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Open AccessArticle

Production of a Biosurfactant by Cunninghamella echinulata Using Renewable Substrates and Its Applications in Enhanced Oil Spill Recovery

1
National Postdoctoral Program (PNPD-CAPES), Postgraduate Program in Development of Environmental Processes, Catholic University of Pernambuco, 50.500-900 Recife, PE, Brazil
2
Nucleus of Research in Environmental Sciences and Biotechnology, Catholic University of Pernambuco, 50050-590 Recife, PE, Brazil
3
Doctorate in Biological Sciences, Federal University of Pernambuco, 50670-420 Recife, PE, Brazil
*
Author to whom correspondence should be addressed.
Colloids Interfaces 2018, 2(4), 63; https://doi.org/10.3390/colloids2040063
Received: 1 September 2018 / Revised: 5 November 2018 / Accepted: 14 November 2018 / Published: 24 November 2018
(This article belongs to the Special Issue Biosurfactants: Trends and Applications)
This study aimed to evaluate the production of a surfactant by Cunninghamella echinulata, using agro-industrial residues, corn steep liquor (CSL), and soybean oil waste (SOW). The study had a factorial design, using as a variable response to the reduction of surface tension. C. echinulata was able to produce biosurfactant in assay, CSL (8.82%) and SOW (2%). The results showed that the biosurfactant was successfully produced by C. echinulata and had attractive properties, such as a low surface tension (31.7 mN/m), a yield of 5.18 g/L at 120 h of cultivation, and an anionic profile. It also achieved a reduction in surface tension stability in a wide range of pH values, temperatures, and salinity values. The biosurfactant produced by C. echinulata showed an absence of toxicity to Artemia salina. The influence of the biosurfactant on the viscosity of engine oil, burnt engine oil, diesel, soybean oil post-frying, canola oil, and water was investigated. The results reveal a mechanism for the decrease of the viscosity using hydrophobic substrates and the new biosurfactant solution at 1.5% of the (CMC). This enables the formulation of a low-cost culture medium alternative, based on corn steep liquor and the reuse of soybean oil after frying to produce a biosurfactant. Additionally, performance of the biosurfactant isolated from C. echinulata showed an excellent ability to remove spilled oil, such as diesel (98.7%) and kerosene (92.3%) from marine sand. View Full-Text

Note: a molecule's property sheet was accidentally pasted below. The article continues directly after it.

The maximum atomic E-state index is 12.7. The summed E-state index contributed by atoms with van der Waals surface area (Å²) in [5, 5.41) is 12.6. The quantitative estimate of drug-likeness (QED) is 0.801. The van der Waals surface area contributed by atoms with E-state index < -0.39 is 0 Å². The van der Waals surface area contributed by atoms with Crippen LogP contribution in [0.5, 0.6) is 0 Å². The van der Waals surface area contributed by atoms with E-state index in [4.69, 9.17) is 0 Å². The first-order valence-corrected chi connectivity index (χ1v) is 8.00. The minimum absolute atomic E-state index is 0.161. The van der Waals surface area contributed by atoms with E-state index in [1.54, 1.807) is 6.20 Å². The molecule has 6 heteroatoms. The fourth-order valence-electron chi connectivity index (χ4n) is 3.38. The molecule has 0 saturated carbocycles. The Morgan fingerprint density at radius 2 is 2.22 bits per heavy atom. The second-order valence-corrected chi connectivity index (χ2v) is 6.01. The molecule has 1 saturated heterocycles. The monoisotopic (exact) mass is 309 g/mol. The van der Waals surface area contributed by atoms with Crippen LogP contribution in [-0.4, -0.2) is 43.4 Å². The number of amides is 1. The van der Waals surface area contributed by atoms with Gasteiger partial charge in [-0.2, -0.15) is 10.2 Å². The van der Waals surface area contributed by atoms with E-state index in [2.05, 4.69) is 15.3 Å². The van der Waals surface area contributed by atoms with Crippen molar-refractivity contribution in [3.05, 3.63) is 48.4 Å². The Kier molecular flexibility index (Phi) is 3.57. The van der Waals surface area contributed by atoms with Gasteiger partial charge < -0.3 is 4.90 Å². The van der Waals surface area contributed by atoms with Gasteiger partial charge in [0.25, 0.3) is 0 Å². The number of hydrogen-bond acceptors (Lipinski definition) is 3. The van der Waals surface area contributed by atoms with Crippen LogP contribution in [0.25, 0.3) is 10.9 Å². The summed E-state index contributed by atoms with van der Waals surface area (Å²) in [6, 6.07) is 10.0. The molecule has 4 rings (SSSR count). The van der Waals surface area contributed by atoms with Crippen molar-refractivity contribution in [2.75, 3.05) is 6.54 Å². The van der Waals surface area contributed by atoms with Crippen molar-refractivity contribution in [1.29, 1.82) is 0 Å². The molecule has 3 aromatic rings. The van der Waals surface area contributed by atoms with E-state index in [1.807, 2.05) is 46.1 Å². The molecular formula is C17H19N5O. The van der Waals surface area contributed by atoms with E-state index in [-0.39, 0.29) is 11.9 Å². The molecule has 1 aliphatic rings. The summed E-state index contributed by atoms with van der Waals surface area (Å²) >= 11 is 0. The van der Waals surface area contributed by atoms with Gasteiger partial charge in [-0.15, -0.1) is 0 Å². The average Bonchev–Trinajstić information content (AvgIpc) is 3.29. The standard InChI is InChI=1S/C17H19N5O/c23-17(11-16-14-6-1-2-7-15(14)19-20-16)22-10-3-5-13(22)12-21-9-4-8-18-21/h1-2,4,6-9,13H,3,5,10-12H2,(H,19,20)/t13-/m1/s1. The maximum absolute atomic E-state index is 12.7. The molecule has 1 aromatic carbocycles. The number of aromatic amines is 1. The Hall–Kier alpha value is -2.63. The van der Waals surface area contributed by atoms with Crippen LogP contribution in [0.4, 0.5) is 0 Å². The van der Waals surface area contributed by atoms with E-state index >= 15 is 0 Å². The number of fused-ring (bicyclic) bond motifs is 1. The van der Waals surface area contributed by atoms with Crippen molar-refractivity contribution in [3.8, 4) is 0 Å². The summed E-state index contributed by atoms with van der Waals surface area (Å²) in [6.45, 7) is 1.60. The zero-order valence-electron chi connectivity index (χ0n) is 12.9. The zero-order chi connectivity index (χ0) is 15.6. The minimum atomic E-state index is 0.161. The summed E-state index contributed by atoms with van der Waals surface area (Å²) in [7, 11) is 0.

Keywords: tensioactive; agro-industrials residues; factorial design; Cunninghamella echinulate; removal of pollutants tensioactive; agro-industrials residues; factorial design; Cunninghamella echinulate; removal of pollutants
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MDPI and ACS Style

De Souza, P.M.; Andrade Silva, N.R.; Souza, D.G.; Lima e Silva, T.A.; Freitas-Silva, M.C.; Andrade, R.F.S.; Silva, G.K.B.; Albuquerque, C.D.C.; Messias, A.S.; Campos-Takaki, G.M. Production of a Biosurfactant by Cunninghamella echinulata Using Renewable Substrates and Its Applications in Enhanced Oil Spill Recovery. Colloids Interfaces 2018, 2, 63.

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